I spent last week in New York City. New York is known for many things, but pizza and delis are for sure on the top of the list. I definitely did not leave being deprived in either category. But when I was walking in the streets, I was reminded also of the pickle’s Lower East Side historical roots, as I was found stands with dozens of different types of pickles. Possibly a hallmark of Jewish delis, the kosher dill arose during the 1800s. Everyone around the U.S. knows the kosher dill, and I have even seen them in supermarkets in the deep South. Today, ironically, kosher dills are not necessarily kosher, but rather only refer to the particular recipe with the generous amount of garlic in the brine, though the historical name still remains.

So why bother pickling? Here are three reasons: (1) It is really fun – it’s sort of like a science experiment. (2) They are tasty. (3) The bacteria in fermented pickles (ie, not the ones with vinegar) have probiotics, which are good for you.

So here’s the recipe…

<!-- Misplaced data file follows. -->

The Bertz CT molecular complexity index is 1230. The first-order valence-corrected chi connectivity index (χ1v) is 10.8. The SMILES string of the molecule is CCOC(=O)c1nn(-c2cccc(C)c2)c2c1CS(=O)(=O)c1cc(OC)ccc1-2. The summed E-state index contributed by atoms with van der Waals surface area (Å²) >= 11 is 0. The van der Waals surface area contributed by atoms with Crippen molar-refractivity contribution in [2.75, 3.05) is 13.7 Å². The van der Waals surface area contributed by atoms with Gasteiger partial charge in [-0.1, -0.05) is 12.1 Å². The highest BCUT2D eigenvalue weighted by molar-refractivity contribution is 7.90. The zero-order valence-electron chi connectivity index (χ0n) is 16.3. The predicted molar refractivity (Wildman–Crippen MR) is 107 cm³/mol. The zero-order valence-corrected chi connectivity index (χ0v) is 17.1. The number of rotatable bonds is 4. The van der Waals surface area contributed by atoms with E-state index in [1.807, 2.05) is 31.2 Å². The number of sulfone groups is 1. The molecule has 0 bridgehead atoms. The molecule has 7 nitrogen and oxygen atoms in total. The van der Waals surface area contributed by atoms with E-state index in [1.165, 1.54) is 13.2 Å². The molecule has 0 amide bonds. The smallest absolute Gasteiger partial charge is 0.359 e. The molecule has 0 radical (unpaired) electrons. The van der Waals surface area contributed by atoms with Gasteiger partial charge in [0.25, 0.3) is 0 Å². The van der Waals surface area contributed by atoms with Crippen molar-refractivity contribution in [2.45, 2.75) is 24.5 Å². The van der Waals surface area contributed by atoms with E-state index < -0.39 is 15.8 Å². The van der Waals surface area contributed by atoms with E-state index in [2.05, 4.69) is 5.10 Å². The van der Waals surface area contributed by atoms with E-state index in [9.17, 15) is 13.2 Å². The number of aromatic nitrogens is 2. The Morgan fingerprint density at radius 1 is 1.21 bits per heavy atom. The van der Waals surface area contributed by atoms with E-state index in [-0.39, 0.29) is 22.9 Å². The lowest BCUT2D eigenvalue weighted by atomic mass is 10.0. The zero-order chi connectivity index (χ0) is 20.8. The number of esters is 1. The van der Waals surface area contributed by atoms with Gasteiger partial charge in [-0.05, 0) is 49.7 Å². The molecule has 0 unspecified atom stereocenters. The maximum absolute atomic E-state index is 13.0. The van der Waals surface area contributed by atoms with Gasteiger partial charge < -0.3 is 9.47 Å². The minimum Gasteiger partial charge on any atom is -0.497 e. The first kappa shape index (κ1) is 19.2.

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Filed under Cured and Pickled, Deli, Fruit and Vegtables, Jewish, Kashrut, Parve

Yet another addition… Marc

Well, I have to say thank you Amiee, Gordon, and Dafna for inviting me to write. It is a real honor to be among such a distinguished group of foodies.

Undoubtedly, I will bring a new flair to the group – little meat, a plethora of fish, no trayfe, and NO dairy. Many ask me what I do actually eat, which is most often followed by my bitting response of “nothing.” If you ever come over and have my cooking, you would be utterly amazed what someone can do with such stringent restrictions! This no diary business of mine puzzles many. I actually strongly dislike the taste of diary (though I did have chessboard pizza last night), and it upsets my tummy. This fits into Jewish cuisine quite well though: the two largest groups of people in the world with lactose intolerance are… Asians and Jews.